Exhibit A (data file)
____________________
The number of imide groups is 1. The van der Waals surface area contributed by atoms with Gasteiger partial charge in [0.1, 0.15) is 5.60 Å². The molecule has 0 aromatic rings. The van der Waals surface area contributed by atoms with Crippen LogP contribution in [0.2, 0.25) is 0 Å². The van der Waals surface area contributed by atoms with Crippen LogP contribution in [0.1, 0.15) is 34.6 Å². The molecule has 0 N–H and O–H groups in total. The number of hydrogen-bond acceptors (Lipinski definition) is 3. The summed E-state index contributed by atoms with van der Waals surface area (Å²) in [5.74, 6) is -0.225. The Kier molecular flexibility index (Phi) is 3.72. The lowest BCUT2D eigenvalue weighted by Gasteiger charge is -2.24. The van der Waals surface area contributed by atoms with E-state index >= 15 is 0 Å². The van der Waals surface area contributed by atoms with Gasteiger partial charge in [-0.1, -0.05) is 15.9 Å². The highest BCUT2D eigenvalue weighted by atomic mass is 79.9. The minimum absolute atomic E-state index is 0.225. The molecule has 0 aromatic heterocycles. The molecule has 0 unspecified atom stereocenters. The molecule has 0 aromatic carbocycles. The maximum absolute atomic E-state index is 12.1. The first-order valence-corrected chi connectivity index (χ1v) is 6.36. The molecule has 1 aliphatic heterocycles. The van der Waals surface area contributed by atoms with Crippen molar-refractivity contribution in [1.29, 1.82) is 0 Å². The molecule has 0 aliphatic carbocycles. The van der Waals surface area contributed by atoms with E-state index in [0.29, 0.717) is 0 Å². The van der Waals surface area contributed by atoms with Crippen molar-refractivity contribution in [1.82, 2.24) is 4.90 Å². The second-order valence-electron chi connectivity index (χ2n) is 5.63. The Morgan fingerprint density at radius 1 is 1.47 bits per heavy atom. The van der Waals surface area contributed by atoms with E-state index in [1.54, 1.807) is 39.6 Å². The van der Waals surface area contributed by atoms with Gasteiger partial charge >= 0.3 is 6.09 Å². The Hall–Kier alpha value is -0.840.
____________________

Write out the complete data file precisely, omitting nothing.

The number of imide groups is 1. The van der Waals surface area contributed by atoms with Gasteiger partial charge in [0.1, 0.15) is 5.60 Å². The molecule has 0 aromatic rings. The van der Waals surface area contributed by atoms with Crippen LogP contribution in [0.2, 0.25) is 0 Å². The van der Waals surface area contributed by atoms with Crippen LogP contribution in [0.1, 0.15) is 34.6 Å². The molecule has 0 N–H and O–H groups in total. The number of hydrogen-bond acceptors (Lipinski definition) is 3. The summed E-state index contributed by atoms with van der Waals surface area (Å²) in [5.74, 6) is -0.225. The Kier molecular flexibility index (Phi) is 3.72. The lowest BCUT2D eigenvalue weighted by Gasteiger charge is -2.24. The van der Waals surface area contributed by atoms with E-state index >= 15 is 0 Å². The van der Waals surface area contributed by atoms with Gasteiger partial charge in [-0.1, -0.05) is 15.9 Å². The highest BCUT2D eigenvalue weighted by atomic mass is 79.9. The minimum absolute atomic E-state index is 0.225. The molecule has 0 aromatic heterocycles. The molecule has 0 unspecified atom stereocenters. The molecule has 0 aromatic carbocycles. The maximum absolute atomic E-state index is 12.1. The first-order valence-corrected chi connectivity index (χ1v) is 6.36. The molecule has 1 aliphatic heterocycles. The van der Waals surface area contributed by atoms with Crippen molar-refractivity contribution in [1.29, 1.82) is 0 Å². The molecule has 0 aliphatic carbocycles. The van der Waals surface area contributed by atoms with E-state index in [0.29, 0.717) is 0 Å². The van der Waals surface area contributed by atoms with Crippen molar-refractivity contribution in [1.82, 2.24) is 4.90 Å². The second-order valence-electron chi connectivity index (χ2n) is 5.63. The Morgan fingerprint density at radius 1 is 1.47 bits per heavy atom. The van der Waals surface area contributed by atoms with E-state index in [1.54, 1.807) is 39.6 Å². The van der Waals surface area contributed by atoms with Gasteiger partial charge >= 0.3 is 6.09 Å². The Hall–Kier alpha value is -0.840.